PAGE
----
Nowadays a statement transaction is started for each statement that accesses transactional tables or uses the binary log. If the statement succeeds, the statement transaction is committed. If the statement fails, the transaction is rolled back. Commits of statement transactions are not durable -- each statement transaction is nested in the normal transaction, and if the normal transaction is rolled back, the effects of all enclosed statement transactions are undone as well. Technically, a statement transaction can be viewed as a transaction which starts with a savepoint which MySQL maintains automatically, in order to make the effects of one statement atomic.
The normal transaction is started by the user and is usually completed by a user request as well. The normal transaction encloses all statement transactions that are issued between its beginning and its end. In autocommit mode, the normal transaction is equivalent to the statement transaction.
Since MySQL supports pluggable storage engine architecture (PSEA), more than one transactional engine may be active at a time. So from the server point of view, transactions are always distributed. In particular, MySQL maintains transactional state is independently for each engine. To commit a transaction, MySQL employs a two-phase commit protocol.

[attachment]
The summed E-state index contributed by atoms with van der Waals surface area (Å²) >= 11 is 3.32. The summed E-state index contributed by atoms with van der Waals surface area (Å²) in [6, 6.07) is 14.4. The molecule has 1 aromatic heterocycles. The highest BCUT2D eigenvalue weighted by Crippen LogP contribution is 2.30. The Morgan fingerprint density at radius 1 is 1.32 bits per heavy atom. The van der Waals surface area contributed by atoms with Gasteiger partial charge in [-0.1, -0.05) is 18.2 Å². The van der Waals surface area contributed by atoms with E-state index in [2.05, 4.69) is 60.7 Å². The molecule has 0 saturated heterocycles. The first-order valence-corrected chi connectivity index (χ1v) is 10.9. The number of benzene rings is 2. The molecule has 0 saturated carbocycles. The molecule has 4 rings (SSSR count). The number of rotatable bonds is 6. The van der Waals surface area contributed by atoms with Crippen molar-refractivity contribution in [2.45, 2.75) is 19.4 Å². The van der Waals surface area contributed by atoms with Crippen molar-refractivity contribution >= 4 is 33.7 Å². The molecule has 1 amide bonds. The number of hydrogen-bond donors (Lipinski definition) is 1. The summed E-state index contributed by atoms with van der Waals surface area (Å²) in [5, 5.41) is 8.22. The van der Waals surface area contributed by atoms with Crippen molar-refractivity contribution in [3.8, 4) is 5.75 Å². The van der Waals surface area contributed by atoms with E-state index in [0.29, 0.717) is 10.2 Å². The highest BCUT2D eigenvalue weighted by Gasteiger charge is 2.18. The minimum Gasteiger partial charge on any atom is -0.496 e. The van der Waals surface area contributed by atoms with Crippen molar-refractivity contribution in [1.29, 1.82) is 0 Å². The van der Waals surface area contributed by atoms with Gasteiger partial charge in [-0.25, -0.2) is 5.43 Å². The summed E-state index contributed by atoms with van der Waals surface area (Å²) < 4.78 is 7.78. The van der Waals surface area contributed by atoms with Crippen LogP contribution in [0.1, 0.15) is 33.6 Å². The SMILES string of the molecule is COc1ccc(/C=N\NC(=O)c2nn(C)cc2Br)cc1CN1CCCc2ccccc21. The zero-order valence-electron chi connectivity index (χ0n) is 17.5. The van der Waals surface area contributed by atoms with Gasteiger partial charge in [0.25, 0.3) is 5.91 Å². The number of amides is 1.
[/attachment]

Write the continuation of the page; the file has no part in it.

Not all statements are executed in the context of a transaction. Administrative and status-information statements don't modify engine data, so they don't start a statement transaction and they don't affect a normal transaction. Examples of such statements are SHOW STATUS and RESET SLAVE.
Similarly, DDL statements are not transactional, and therefore a transaction is (almost) never started for a DDL statement. But there's a difference between a DDL statement and an administrative statement: the DDL statement always commits the current transaction (if any) before proceeding; the administrative statement doesn't.
Finally, SQL statements that work with nontransactional engines also have no effect on the transaction state of the connection. Even though they cause writes to the binary log, (and the binary log is by and large transactional), they write in "write-through" mode directly to the binlog file, then they do an OS cache sync -- in other words, they bypass the binlog undo log (translog). They do not commit the current normal transaction. A failure of a statement that uses nontransactional tables would cause a rollback of the statement transaction, but that's irrelevant if no nontransactional tables are used, because no statement transaction was started.
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